- - STUD problems!!
|pheonix ||08-04-2013 04:09 AM |
I have a stud who rides perfect around mares and geldings no issues he never yells or anything , but when he see's another horse running around him he goes crazy rearing and bucking trying to catch up with them... He's not old (4) but I don't understand why he's doing it
|franknbeans ||08-04-2013 08:23 AM |
Perhaps he would make a great gelding. Is there a reason he is still a stud?
|texasgal ||08-04-2013 09:18 AM |
Any gender of horse is capable of acting like a fool when other horses are "running around him" ... Definitely a training issue, and stallions can be trained to behave just like mares and geldings ... with the right trainer.
I am concerned that if you don't understand the issue or why he is reacting this way then the fact that he IS a stallion could make him dangerous to you and to others.
My advice would be to geld him and get a trainer. If he's just too amazing to geld - sell him to someone who knows how to handle him.
|texasgal ||08-04-2013 09:43 AM |
Is your stallion 2 or 4? Or do you have two?
|waresbear ||08-04-2013 12:51 PM |
Is this while you are riding him? If it is, you have an extremely dangerous situation on your hands, give a stallion an inch, and he will soon own the farm. Please get some help before you are seriously hurt.
Posted via Mobile Device
|Dustbunny ||08-04-2013 01:03 PM |
My concern here is for your safety, the safety of your horse, and others you may ride with. He is a young horse and I'm guessing still pretty green. Stallions aren't good horses for inexperienced people. Without an understanding of basic horse behavior you are leaving yourself open to a lot of problems and may end up with a horse that will need a lot of retraining down the road.
My humble advice would be to geld him and get some help from those with experience.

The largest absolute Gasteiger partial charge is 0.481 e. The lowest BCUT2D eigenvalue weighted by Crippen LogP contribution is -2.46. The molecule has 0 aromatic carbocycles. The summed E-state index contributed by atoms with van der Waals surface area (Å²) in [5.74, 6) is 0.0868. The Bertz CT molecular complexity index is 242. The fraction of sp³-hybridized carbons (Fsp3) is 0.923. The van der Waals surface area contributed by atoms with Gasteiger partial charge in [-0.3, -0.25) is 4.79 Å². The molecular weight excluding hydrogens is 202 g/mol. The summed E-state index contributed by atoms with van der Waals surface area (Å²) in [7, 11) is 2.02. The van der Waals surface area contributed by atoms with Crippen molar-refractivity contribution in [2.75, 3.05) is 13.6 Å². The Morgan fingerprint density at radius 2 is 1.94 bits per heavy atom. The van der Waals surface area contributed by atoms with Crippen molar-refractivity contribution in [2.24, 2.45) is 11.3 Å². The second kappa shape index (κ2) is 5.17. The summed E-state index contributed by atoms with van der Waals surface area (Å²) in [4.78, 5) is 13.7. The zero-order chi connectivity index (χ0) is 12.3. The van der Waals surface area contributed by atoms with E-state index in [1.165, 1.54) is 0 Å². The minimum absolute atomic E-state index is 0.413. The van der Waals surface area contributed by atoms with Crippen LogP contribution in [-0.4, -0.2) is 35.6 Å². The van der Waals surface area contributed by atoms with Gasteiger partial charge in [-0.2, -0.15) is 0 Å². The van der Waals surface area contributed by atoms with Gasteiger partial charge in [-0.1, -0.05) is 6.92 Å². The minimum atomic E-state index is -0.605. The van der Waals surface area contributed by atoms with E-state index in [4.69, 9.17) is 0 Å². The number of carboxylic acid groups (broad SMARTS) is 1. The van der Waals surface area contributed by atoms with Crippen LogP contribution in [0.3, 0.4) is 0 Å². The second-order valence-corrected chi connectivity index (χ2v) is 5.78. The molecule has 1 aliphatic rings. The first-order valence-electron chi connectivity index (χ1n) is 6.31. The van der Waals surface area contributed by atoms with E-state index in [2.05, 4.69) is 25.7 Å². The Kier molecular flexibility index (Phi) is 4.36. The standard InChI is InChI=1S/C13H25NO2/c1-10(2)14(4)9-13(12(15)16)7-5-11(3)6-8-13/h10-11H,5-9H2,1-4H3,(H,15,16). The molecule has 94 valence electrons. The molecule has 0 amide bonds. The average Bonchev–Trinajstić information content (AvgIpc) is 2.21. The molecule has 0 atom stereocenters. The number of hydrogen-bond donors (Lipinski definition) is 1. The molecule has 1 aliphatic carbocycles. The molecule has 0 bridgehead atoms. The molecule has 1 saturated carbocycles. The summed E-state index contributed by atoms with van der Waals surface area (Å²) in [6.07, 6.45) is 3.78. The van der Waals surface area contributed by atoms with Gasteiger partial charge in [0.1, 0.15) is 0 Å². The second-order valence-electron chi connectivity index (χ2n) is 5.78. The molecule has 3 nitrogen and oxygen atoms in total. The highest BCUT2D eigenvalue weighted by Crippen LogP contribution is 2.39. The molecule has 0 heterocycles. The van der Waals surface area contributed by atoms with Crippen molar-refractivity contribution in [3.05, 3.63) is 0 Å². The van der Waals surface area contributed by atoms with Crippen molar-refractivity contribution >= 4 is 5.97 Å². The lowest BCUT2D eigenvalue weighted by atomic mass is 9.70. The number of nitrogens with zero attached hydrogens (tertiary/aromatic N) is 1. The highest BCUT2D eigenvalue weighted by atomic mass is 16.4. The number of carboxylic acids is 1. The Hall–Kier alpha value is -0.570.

|palogal ||08-04-2013 02:09 PM |
If he rides fine, is he doing this when he's loose? If he is, just make sure you have a good fence to keep him safe. If he's doing this while you're riding him, that's unacceptable. More details please?
|gssw5 ||08-04-2013 02:16 PM |
Regardless if he is a stallion, a mare or a gelding he is exhibiting dangerous, disrespectful behavior. Horses have a herd mentality and want to be other horses that is why he is doing it. First you have to gain his respect on the ground, then you need to ride defensively and keep his feet moving in the direction you tell him to go. You have to have solid ground work to have his respect in the saddle. When he starts acting silly you need to get a hold of his nose the rest of his body will follow his nose. Make him work in a circle, yield his hind quarters, get his mind back on you. When you ride in a group make him work hard while your with the other horses and then separate yourself and let him rest a bit. He needs to know that being with other horses equals work, and being alone he gets air. If you don't understand what to do and how to do it then your going to get into a wreck not just with this horse but with any horse. I highly suggest finding a trainer to help you if you cannot handle him yourself. Gelding is always helpful too, but a disrespectful stallion will be a disrespectful gelding without training. Be safe
|MsBHavin ||08-04-2013 05:49 PM |
It sounds like it's time to get a pro trainer out there before your stud gets away from you and injures himself or someone elses horse.
|Zexious ||08-05-2013 12:45 PM |
I feel like we need some clarification on the situation... You say "running around him", but I'm confused about the context. I'm assuming this is all on the ground. Are you saying that a horse in the same pasture/paddock is running around in close proximity? That creates a very dangerous situation for you, in particular.
Or, are you saying that a horse in another paddock is misbehaving?
I would suggest a stud chain, but only if you're familiar with how to use them properly. Also, I would employ the help of a trainer. Are you boarding him somewhere, or is he kept on your property? Is there a professional you can ask for help?
Powered by vBulletin® Version 3.8.5
Copyright ©2000 - 2015, Jelsoft Enterprises Ltd.
Search Engine Friendly URLs by vBSEO 3.6.0